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Intelligent Systems / Nintendo 1989
Genre: Action
Rating: 3.5/6
Licence: Commercial
System: Game Boy

This is the summary of an analysis of Alleyway. The goal of the survey was to determine if this Game Boy launch title stands the test of time. The review process was the following: After an initial online research the game was tested thoroughly in its original environment and a simulation. Additionally a series of interviews and discussions was conducted with contemporary players. The collected data was examined which lead to a conclusion on the game’s merits and shortcomings.

Ball Raider

Diamond 1988
Genre: Action
Rating: 1/6
Licence: Commercial
System: Amiga

Not everybody is a game designer. Ball Raider is what happens when people who think they draw some 'mean' pictures, don't have that sort of insight. So you have some images ready, but there's still no game idea? The images don't even really form a coherent picture, because they're all over the cliché fields of Science Fiction and Fantasy? Well, just slap simple, but well-tested classic game concept on top. That always works, doesn't it?


William Rieder 1989
Genre: Action
Rating: 2/6
Licence: Freeware
System: PC

William Rieder describes his creation Bananoid quite fittingly as a ‘wall-block-paddle-pill game’ with which he wanted to demonstrate that MCGA graphics work on DOS machines. And that is exactly what you get, nothing more and nothing less: A nice looking Breakout clone – or as the name already implies rather one of Arkanoid. To some this might be actual proof that back in the late 80ies the capabilities of PC graphics were underused and underestimated (most DOS games of that era where still stuck in EGA or even CGA mode), to others it plays like one of the hardest games of its kind.

Beyond Columns

Brad P. Taylor 1989
Genre: Puzzle
Rating: 3/6
Licence: Freeware
System: PC

+++ Warning! Nostalgia Alert! The following review may contain – more than the usual – traces of idealisation and glorification. +++

Everything begins somewhere… This text started about three sentences ago, your current session in front of your computer right at the moment when you felt like diving into this brave new networked world. The idea to assemble some silicon, gold and other more or less common elements into circuitry, allowing them to busily move some 0s and 1s through virtual places, so the screen in front of you does not just gather some dust or mirror your friendly face, well this idea comes from somewhere around the middle of the last century. Of course the actual origins go back even further, but let us stay in the 20th century and with computers, or rather to be more precisely with first contacts thereof. From a strictly technical point of view, the game I am going to review today even qualifies as such: It is the first implementation of a Columns clone on an IBM Personal Computer.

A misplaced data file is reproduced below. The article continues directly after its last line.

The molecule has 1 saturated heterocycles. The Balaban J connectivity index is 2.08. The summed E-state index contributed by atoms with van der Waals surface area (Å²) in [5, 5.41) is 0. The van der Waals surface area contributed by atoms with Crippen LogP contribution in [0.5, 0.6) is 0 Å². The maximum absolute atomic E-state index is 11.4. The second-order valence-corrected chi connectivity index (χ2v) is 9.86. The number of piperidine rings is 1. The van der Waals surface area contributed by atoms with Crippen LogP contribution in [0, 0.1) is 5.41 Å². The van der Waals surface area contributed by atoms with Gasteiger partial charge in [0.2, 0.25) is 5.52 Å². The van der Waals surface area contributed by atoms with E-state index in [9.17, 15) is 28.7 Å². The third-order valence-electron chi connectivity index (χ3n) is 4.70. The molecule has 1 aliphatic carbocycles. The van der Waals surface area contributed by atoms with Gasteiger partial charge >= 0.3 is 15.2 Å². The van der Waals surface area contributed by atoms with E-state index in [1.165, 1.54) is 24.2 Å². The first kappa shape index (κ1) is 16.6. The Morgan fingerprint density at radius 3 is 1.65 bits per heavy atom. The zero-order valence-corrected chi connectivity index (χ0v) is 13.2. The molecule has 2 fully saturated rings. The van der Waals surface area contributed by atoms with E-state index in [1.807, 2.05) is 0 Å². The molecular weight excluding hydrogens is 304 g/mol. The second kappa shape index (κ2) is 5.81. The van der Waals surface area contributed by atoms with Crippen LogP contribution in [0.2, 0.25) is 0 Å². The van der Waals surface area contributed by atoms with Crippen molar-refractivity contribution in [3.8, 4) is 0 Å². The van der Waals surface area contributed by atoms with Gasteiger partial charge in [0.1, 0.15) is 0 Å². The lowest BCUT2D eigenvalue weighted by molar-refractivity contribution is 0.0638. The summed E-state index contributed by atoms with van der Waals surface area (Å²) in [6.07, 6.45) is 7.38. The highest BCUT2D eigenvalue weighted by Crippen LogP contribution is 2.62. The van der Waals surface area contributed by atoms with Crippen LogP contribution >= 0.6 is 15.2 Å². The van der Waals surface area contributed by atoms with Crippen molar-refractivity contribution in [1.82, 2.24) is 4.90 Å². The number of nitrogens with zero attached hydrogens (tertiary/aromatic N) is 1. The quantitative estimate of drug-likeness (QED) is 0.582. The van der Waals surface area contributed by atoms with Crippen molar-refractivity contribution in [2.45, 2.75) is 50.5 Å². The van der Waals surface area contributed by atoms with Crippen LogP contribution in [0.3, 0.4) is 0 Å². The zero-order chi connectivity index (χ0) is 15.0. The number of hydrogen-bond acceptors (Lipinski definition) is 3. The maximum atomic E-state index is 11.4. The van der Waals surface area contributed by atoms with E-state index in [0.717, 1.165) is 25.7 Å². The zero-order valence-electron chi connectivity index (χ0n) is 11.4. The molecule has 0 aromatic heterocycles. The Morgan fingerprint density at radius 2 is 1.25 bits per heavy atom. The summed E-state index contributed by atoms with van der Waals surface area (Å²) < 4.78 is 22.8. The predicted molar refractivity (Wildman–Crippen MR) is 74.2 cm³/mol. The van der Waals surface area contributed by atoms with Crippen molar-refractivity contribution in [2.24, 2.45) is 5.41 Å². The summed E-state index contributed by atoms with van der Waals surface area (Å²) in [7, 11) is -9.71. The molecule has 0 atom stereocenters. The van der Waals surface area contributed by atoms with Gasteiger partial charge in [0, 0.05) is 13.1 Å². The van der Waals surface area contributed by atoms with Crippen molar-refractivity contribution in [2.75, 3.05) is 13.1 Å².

P.Z.K. Co. Development Group 1989
Genre: Puzzle
Rating: 3/6
Licence: Commercial
System: PC

On the one side of the ring you see the longtime fan of Tetris - on the other side you see the game claiming to be the next step in the evolution of Tetris. So... there you have me, the fan, and Blockout, the 3D-variant of Tetris. I won't go into the concept of Tetris now, just in case you have never heard of it, go to the review of Tetris and read up on it. While you're there you should also consider trying that one out first. If you like it, there's a chance you will like Blockout too, if you don't like it - well... it's pretty much guaranteed that you won't like Blockout either. This brings us back to the idea of the ring with the game on one side and me on the other. Playing this game means constant fighting - and that is with the controls of it. But I will get into that later on.